Kindergarten – 4th Grade
An effective primary program is broad enough in scope to accommodate the varying ranges in rate, timing and learning development that exist in young children. These needs center upon the whole child—intellectually, physically, emotionally, socially and spiritually! Our program is planned by teachers who know about the ways young children learn best. These are natural ways for children to use their capacities, to grow and to learn many skills. The St. Vincent de Paul primary program captures this natural process through planned opportunities in these areas.
Kindergarten through 4th grade is a wonderful time for teachers to support families in developing the Catholic identity of their children. It is a time to celebrate simple rituals and the traditions of the Church. Our program introduces children to a beginning faith vocabulary and provide a readiness for future catechesis in the faith of the Catholic Church. Religious growth will include:
Language and Literacy Development
Language development involves speaking, listening, writing and reading. Young children are excellent language learners. They have learned to communicate comfortably with others and are already very aware of written language.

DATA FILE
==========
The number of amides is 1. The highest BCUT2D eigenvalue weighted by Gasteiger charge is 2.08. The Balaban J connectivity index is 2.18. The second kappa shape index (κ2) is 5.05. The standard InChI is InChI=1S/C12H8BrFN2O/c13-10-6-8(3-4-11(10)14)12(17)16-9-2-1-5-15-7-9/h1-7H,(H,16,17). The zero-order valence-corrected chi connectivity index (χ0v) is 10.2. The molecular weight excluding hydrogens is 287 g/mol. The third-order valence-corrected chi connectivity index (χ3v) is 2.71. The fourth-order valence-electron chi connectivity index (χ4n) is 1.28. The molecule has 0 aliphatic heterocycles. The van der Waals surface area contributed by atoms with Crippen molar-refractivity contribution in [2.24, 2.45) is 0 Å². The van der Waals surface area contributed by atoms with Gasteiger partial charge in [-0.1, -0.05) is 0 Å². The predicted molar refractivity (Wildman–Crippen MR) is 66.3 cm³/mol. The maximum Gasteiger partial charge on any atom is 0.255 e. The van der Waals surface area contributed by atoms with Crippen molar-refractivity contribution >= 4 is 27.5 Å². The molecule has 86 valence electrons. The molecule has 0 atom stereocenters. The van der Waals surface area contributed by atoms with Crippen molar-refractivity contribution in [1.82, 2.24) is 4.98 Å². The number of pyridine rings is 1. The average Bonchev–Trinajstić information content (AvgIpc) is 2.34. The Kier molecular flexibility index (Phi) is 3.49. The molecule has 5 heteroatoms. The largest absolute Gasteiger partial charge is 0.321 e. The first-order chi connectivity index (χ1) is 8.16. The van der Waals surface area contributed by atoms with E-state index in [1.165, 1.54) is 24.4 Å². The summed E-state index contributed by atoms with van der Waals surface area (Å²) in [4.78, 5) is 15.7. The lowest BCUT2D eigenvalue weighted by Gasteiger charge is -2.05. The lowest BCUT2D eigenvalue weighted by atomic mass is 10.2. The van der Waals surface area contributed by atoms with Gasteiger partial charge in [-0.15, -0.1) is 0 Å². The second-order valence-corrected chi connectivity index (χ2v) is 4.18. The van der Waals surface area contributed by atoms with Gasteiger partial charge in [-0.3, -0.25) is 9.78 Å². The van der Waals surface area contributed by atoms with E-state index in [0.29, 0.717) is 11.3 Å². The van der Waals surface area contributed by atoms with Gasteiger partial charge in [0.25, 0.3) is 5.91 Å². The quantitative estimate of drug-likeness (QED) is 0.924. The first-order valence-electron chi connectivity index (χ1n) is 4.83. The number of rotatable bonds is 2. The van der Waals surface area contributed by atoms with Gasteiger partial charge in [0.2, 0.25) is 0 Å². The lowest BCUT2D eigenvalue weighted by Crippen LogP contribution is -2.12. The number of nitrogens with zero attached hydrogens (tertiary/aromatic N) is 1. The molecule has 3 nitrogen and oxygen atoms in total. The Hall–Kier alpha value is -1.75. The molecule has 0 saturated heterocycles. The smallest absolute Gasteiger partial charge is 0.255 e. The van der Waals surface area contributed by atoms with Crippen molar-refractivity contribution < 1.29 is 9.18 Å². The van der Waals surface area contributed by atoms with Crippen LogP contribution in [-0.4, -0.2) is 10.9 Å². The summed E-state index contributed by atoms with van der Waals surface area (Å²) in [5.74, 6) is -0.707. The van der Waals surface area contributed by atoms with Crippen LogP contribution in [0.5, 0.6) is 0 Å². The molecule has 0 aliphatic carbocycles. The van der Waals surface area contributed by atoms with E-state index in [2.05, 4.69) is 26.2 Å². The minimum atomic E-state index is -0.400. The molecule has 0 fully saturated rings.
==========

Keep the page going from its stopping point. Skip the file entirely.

During the primary years, students experience the enjoyment of reading while they learn the foundational strategies and skills that will enable them to read independently. Students learn these enabling skills of phonemic awareness, letter names, sound-letter correspondences, decoding skills, high frequency vocabulary, and comprehension skills as they listen and respond to a variety of texts.
In our literacy program, children have the opportunity to:
The young child acquires an understanding of mathematics and science through repeated experiences using concrete, manipulative material. Scientific and mathematical development occurs when we provide opportunities to:
Social and Emotional Development
Learning is an extricable part of the concept of self. No learning occurs that does not involve feelings, and what is learned affects a child’s concept of self. It is the role of our teachers to provide a climate in which democratic living is practiced, and one that is happy, realistic, interesting and friendly where each child can:
As verbal expression develops so must expression through art, music, dance/movement, creative dramatics and literature. The children will have opportunities to: